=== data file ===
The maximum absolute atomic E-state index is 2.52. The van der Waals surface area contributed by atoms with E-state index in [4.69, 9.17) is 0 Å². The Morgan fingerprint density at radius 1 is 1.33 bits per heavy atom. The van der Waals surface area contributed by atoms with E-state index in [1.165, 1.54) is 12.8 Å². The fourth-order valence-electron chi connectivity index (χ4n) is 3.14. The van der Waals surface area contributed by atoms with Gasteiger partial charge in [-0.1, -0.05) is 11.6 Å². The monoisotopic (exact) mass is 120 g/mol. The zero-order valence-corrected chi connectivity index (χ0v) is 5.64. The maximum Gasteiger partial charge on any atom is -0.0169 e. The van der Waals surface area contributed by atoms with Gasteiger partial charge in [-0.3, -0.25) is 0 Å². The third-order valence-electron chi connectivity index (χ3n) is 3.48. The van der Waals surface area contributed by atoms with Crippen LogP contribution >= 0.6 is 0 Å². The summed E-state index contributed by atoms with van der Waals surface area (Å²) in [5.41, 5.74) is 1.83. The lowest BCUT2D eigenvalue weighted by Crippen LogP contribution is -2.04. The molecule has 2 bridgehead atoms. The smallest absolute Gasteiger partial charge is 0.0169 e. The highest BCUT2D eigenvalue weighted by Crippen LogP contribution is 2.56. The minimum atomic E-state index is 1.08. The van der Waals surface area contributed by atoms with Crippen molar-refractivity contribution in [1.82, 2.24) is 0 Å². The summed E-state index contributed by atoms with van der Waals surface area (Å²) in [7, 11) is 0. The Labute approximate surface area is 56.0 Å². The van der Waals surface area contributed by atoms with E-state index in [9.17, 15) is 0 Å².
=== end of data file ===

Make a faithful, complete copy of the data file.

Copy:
The maximum absolute atomic E-state index is 2.52. The van der Waals surface area contributed by atoms with E-state index in [4.69, 9.17) is 0 Å². The Morgan fingerprint density at radius 1 is 1.33 bits per heavy atom. The van der Waals surface area contributed by atoms with E-state index in [1.165, 1.54) is 12.8 Å². The fourth-order valence-electron chi connectivity index (χ4n) is 3.14. The van der Waals surface area contributed by atoms with Gasteiger partial charge in [-0.1, -0.05) is 11.6 Å². The monoisotopic (exact) mass is 120 g/mol. The zero-order valence-corrected chi connectivity index (χ0v) is 5.64. The maximum Gasteiger partial charge on any atom is -0.0169 e. The van der Waals surface area contributed by atoms with Gasteiger partial charge in [-0.3, -0.25) is 0 Å². The third-order valence-electron chi connectivity index (χ3n) is 3.48. The van der Waals surface area contributed by atoms with Crippen LogP contribution >= 0.6 is 0 Å². The summed E-state index contributed by atoms with van der Waals surface area (Å²) in [5.41, 5.74) is 1.83. The lowest BCUT2D eigenvalue weighted by Crippen LogP contribution is -2.04. The molecule has 2 bridgehead atoms. The smallest absolute Gasteiger partial charge is 0.0169 e. The highest BCUT2D eigenvalue weighted by Crippen LogP contribution is 2.56. The minimum atomic E-state index is 1.08. The van der Waals surface area contributed by atoms with Crippen molar-refractivity contribution in [1.82, 2.24) is 0 Å². The summed E-state index contributed by atoms with van der Waals surface area (Å²) in [7, 11) is 0. The Labute approximate surface area is 56.0 Å². The van der Waals surface area contributed by atoms with E-state index in [9.17, 15) is 0 Å².